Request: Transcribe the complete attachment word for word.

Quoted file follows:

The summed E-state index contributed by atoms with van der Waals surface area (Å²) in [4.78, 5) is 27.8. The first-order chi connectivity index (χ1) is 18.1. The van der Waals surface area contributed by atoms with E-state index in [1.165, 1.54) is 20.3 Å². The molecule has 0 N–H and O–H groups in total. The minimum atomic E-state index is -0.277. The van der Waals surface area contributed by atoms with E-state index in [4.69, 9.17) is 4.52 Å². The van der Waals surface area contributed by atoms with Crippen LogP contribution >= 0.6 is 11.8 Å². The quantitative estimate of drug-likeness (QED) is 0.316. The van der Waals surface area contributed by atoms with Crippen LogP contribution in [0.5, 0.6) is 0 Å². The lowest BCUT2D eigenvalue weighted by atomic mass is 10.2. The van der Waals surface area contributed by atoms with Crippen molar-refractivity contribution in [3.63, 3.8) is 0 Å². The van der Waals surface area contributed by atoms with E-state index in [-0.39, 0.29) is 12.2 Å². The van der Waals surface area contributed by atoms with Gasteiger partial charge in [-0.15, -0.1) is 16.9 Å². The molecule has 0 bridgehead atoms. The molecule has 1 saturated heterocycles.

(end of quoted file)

The summed E-state index contributed by atoms with van der Waals surface area (Å²) in [4.78, 5) is 27.8. The first-order chi connectivity index (χ1) is 18.1. The van der Waals surface area contributed by atoms with E-state index in [1.165, 1.54) is 20.3 Å². The molecule has 0 N–H and O–H groups in total. The minimum atomic E-state index is -0.277. The van der Waals surface area contributed by atoms with E-state index in [4.69, 9.17) is 4.52 Å². The van der Waals surface area contributed by atoms with Crippen LogP contribution >= 0.6 is 11.8 Å². The quantitative estimate of drug-likeness (QED) is 0.316. The van der Waals surface area contributed by atoms with Crippen LogP contribution in [0.5, 0.6) is 0 Å². The lowest BCUT2D eigenvalue weighted by atomic mass is 10.2. The van der Waals surface area contributed by atoms with Crippen molar-refractivity contribution in [3.63, 3.8) is 0 Å². The van der Waals surface area contributed by atoms with E-state index in [-0.39, 0.29) is 12.2 Å². The van der Waals surface area contributed by atoms with Gasteiger partial charge in [-0.15, -0.1) is 16.9 Å². The molecule has 0 bridgehead atoms. The molecule has 1 saturated heterocycles.